Listen Now: TBT - Audio Test

Unsure of what lies ahead, Lupardus maintains positive attitude for Penguins

Gabby Lupardus isn’t entirely sure what the future holds.

As it pertains to her playing days, Lupardus, a redshirt sophomore at Youngstown State, hopes to learn more following Friday’s surgery to repair a torn meniscus in her left knee and for a bone graft.

It’s the same knee that Lupardus twice suffered a torn ACL in during her decorated prep career at Wyoming East High School — and that same ACL may again be torn.

“One of my scans showed it was completely torn, but another scan showed it may not be completely torn,” Lupardus said. “The status of my ACL is not 100 percent known, so it’s kind of a wait-and-see type thing.

“I would love to get back to playing, but realistically, I’m not getting my hopes up. After this surgery and with whatever diagnosis comes from my ACL, I’m going to work my hind end off and see how far I can go fitness, agility and basketball wise to see if I can keep up as a Division I basketball player. If I can’t, I’ll be realistic, but if I can, that’s what I’d love to do and that’s the goal.”

Should Lupardus’ ACL again be torn, that will be repaired at a later date.

For now, however, the 5-foot-8 guard is trying her best to do something she’s become all too familiar with — keep her spirits high and contribute in a coaching role while she’s unable to play.

“I kind of feed off of other people,” Lupardus said. “Seeing my friends succeed and enjoy what they’re doing, I kind of live through them. Youngstown does a great job of keeping me in the loop and keeping me involved. I help with practice every day and help with drills. That’s how it was in high school when I tore my ACL — I was on the bench helping drawing up plays.”

Lupardus was a Class AA first-team all-state selection as both a freshman and sophomore at Wyoming East. She was named captain of the all-state team during her sophomore campaign, when the Warriors also claimed a state championship. However, Lupardus suffered her first torn ACL in the opening game of her junior season.

After returning to the court as a senior, Lupardus was again captain of the AA all-state team and led the Warriors to the state tournament. In a quarterfinal victory over Lincoln, however, Lupardus retore her ACL. Despite being unable to lead WEHS to another state title, Lupardus culminated her prep career as co-recipient of the Mary Ostrowski Award, annually presented to the state’s top girls basketball player.

“She was devastated and wanted to go out winning a state championship,” Youngstown State head coach John Barnes recalled. “I think she was concerned about her scholarship too with it being her second (tear), but we were committed to her regardless of what the health situation was like.”

Lupardus was forced to redshirt for YSU during the 2018-2019 season, before making her return to the hardwood last season. She played in 28 of the Penguins’ 30 contests, averaging 3.4 points, registering 26 assists and scoring 45 points over a five-game stretch prior to a nagging lower-body injury putting a restriction on her minutes the rest of the season.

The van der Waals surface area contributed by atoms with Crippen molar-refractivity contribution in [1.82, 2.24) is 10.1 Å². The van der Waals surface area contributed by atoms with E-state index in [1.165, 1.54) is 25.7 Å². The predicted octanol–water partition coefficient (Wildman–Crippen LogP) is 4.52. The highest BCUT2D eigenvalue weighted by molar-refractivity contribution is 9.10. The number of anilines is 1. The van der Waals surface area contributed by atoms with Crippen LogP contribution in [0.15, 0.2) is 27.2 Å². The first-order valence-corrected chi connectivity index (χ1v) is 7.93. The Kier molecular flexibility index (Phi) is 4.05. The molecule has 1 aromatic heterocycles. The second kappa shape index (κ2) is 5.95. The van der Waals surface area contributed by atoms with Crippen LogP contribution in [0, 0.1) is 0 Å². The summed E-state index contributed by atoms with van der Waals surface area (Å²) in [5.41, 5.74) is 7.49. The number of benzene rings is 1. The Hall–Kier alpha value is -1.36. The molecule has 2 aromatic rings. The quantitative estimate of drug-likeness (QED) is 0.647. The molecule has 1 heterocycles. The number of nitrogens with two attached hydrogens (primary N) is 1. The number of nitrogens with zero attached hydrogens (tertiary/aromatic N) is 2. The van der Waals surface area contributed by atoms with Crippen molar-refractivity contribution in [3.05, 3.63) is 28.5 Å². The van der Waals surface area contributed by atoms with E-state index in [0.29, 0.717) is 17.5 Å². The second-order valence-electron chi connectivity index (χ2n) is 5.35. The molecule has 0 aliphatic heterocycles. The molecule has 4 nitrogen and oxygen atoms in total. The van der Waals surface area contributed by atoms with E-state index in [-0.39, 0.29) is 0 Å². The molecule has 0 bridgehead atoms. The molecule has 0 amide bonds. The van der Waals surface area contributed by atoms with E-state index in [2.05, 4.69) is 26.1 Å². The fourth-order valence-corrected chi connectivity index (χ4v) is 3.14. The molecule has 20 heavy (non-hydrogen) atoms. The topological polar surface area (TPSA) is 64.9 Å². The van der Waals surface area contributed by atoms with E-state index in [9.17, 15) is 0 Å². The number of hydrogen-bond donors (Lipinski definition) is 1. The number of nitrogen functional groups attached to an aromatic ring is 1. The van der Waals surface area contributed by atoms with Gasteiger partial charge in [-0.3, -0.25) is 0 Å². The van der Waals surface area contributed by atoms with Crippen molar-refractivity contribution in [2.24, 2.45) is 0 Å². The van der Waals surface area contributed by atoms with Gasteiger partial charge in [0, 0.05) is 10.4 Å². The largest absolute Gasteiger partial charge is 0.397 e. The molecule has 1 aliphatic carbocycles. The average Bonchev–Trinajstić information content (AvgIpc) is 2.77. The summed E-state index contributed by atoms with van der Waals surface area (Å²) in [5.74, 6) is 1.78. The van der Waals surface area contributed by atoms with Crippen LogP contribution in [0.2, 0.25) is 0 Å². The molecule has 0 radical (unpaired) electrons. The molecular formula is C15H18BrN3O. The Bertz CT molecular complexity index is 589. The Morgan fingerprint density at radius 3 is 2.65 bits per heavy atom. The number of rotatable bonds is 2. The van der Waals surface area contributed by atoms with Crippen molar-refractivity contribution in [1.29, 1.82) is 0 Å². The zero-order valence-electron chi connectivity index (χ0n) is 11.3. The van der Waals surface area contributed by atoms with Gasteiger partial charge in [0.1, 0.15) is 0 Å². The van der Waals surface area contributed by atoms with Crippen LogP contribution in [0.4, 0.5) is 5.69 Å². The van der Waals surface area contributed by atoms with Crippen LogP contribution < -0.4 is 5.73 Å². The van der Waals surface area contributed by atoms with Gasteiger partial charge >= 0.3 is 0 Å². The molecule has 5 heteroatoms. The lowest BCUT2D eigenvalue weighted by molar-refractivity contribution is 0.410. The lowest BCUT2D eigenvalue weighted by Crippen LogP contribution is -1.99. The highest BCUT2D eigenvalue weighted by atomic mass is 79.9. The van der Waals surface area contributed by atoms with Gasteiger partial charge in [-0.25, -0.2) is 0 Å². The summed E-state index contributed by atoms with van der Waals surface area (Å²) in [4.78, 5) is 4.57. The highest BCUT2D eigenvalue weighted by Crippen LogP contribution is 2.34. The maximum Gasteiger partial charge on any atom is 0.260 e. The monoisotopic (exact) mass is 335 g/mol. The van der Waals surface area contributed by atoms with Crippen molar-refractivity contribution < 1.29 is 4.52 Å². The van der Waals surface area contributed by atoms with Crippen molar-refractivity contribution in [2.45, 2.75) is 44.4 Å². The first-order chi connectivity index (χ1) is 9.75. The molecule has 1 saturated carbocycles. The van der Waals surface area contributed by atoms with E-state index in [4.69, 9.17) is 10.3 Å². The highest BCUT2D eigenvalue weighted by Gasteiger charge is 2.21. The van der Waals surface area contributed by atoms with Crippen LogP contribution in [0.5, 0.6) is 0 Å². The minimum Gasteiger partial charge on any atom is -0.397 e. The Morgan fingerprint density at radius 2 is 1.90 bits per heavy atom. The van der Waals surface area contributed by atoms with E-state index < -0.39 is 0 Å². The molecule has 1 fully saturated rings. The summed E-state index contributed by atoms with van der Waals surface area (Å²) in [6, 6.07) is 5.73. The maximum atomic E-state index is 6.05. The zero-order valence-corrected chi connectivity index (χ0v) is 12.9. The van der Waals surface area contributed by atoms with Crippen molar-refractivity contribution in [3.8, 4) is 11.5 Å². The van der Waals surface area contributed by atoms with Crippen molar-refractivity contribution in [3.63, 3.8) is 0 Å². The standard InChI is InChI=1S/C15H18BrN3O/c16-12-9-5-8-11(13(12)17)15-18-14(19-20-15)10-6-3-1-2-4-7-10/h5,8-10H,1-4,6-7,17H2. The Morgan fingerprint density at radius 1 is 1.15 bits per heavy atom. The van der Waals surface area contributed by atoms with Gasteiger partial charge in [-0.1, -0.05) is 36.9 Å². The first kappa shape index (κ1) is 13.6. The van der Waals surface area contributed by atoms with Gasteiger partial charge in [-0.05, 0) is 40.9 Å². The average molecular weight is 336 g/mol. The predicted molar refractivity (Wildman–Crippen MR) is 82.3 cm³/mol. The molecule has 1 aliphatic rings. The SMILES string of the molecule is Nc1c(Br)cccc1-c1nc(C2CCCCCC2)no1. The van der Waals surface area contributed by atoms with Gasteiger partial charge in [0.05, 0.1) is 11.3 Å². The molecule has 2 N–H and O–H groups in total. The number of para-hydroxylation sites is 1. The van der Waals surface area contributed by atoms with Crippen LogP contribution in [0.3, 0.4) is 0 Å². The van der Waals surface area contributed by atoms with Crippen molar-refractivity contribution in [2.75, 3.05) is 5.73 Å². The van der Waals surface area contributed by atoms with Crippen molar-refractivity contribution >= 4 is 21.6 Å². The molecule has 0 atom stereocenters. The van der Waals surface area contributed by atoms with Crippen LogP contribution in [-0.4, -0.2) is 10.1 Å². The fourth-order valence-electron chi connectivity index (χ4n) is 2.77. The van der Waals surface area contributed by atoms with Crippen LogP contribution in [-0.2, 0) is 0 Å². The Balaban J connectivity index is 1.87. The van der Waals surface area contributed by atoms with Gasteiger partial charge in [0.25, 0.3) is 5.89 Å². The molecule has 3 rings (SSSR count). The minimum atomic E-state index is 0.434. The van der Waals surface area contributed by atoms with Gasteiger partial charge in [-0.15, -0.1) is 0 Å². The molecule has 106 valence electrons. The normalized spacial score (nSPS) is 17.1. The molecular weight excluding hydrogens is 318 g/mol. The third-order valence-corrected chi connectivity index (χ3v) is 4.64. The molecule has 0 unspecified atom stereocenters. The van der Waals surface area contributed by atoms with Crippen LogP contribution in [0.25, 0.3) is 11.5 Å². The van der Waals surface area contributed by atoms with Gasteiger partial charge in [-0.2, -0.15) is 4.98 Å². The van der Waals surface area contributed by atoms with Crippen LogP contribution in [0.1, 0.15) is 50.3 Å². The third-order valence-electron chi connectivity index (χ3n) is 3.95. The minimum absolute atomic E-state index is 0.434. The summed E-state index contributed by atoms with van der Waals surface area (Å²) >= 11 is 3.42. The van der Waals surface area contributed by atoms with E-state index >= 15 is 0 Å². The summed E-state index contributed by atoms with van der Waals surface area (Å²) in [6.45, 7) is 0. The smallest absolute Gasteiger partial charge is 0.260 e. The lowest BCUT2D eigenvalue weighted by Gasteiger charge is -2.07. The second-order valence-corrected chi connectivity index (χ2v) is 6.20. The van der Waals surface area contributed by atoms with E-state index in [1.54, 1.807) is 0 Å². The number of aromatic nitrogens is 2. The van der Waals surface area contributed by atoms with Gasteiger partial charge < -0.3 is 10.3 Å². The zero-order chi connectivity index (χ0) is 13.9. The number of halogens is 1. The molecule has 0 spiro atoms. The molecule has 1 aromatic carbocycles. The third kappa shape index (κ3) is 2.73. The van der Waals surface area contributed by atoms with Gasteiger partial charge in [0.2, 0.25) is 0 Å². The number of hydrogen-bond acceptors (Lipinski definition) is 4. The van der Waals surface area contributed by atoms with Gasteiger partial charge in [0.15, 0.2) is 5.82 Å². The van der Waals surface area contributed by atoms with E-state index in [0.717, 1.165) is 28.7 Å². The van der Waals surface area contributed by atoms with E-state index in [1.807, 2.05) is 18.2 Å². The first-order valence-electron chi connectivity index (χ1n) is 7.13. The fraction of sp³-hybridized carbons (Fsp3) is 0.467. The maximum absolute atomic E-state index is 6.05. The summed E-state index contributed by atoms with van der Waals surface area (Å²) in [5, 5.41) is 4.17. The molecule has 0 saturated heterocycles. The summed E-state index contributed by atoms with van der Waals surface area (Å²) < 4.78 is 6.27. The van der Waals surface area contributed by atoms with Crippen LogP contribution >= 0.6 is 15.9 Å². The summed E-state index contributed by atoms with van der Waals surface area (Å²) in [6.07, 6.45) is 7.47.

“She had been off for a long time with the injuries and it takes time to get back in the flow of the game at the D-1 level, but you could see signs,” Barnes said. “Throwback is a great word to describe her, because she’s not flashy but she gets the job done and makes the players around her better.”

Gabby Lupardus directs the Youngstown State offense during a game last season. Photo courtesy of Youngstown State Athletics

Primed for a breakout sophomore season, Lupardus instead reinjured her knee during a November practice.

“I was jumping to tip the ball on a pass to the post for the girl I was guarding,” Lupardus said. “It was a simple thing I’ve done a million times.”

Now the Pineville native is trying to help her Penguin teammates any way she can as Lupardus stays involved in the program’s day-to-day activities.

“I try to bring the same energy every day,” Lupardus said. “I come into it very enthusiastic and I talk to my teammates and check in with them to see how they’re feeling. I try to be that mediator and I try to see things that maybe coaches don’t see in a locker room or players don’t see in a game.”

Although Barnes would certainly prefer to see Lupardus contributing on the court, the eighth-year YSU head coach appreciates the knowledge and positivity she brings to the Penguins.

“She’s a great person and she’d be a great person for young people to learn from and look up to,” Barnes said. “She’s kind of coaching from the sideline for us this year and learning the ins and outs of it. She’s kind of been a coach on the floor for us as a player and she’s just a great person to have around the program.

“I’d be shocked if she doesn’t end up being a coach,” Barnes continued. “I could see her winning a state championship in West Virginia as a high school coach. Write that down and we’ll see many years down the road.”